“It’s just a bug,” Sunan’s voice echoed in my head. She was right, of course, it was just a bug. Why did it bother me so much? It’s not like eating insects is unheard of in countries like Malaysia, Indonesia or the Philippines, but the practice is often associated with tribal traditions or something that you’d only resort to for survival.
There are mentions of bug eating in the Bible as well as in texts from ancient Greek and Rome. But in Modern Europe, the spread of agriculture and the domestication of livestock has made insects less important as food source. Until recently, it was in the Western psyche to shun the idea of entomophagy.
Seeing my friends’ reactions towards my question, it’s apparent that many Southeast Asians have been influenced by the Western sentiments and were brought up with the idea of bugs as dirty and disgusting. From the way Yudhi answered “Maybe during Dutch colonial time,” it’s clear that it’s something that we want to put behind us. Turning away from eating bugs is seen as a sign of progression, and with the influx of Western ideas, it has been come to be seen as ‘primitive’.
Bugs As Haute Cuisine
Ironically, the attitudes some Southeast Asians have towards insect is lagging behind opinion in the West, where they are becoming more open to entomophagy. Bug dishes are cropping up in fancy restaurants like Don Bugito in San Francisco, United States, as well as Michelin-starred Aphrodite in Nice, France.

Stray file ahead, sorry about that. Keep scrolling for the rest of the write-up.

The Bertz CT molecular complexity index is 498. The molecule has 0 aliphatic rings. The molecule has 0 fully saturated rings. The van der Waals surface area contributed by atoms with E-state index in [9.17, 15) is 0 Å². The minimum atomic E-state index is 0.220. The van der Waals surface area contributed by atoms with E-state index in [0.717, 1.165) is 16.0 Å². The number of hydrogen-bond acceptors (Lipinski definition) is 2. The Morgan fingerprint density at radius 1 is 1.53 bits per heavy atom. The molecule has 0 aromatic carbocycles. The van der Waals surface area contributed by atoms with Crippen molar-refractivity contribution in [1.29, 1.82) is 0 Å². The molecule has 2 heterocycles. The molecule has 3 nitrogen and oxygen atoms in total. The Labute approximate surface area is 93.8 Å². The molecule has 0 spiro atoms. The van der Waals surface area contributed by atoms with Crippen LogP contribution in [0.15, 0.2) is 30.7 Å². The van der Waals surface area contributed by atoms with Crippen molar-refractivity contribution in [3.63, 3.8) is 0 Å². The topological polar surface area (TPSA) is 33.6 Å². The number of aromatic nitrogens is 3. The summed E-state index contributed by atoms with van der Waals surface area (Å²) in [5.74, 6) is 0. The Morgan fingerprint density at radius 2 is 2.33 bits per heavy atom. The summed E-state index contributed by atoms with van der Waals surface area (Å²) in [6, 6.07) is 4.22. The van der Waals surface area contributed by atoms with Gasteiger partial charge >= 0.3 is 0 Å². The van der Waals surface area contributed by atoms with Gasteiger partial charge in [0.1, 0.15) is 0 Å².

Fortunately, not all Southeast Asians shun the idea of entomophagy with the same distaste. In countries like Thailand, Laos, Myanmar and Vietnam, traditions of collecting and cooking insects is a well-preserved tradition. “People don’t just go out to a field and grab whatever bugs that are roaming around, or else you’d end up eating something poisonous and that would really suck,” Chang told me. In these countries, the knowledge to catch and prepare bugs for human consumption is passed down generations, with care towards safety and sustainability.
This time-honoured wisdom combined with up-to-date gastronomy knowledge paved the way for bugs to make it in the modern culinary world. No longer are they limited to night markets or mobile food carts, you can now find crunchy bugs at sleek restaurants and in upmarket supermarket shelves. This is true especially in Thailand. Sunan, who works for an international hospitality brand, told me about one fine dining experience in Bangkok at a restaurant called Insects in the Backyard. “You should see how their silkworms are covered in cocoa dust and powdered pupae are mixed into mascarpone cream!” she told me excitedly. Now THAT is something that I can get behind. The next time I’m crying while eating bugs, it will be out of delight!
The Future Is Insectivore
After my experience in Thailand, I have to admit that I haven’t gone out of my way to eat bugs again. The idea still makes my stomach turn, but I know that I’ll come around someday. After all, I’m convinced that it’s the food of the future. By then the cultural bias against bugs will be gone and when you hear “Waiter, there’s a bug in my soup!” it will be in positive approval.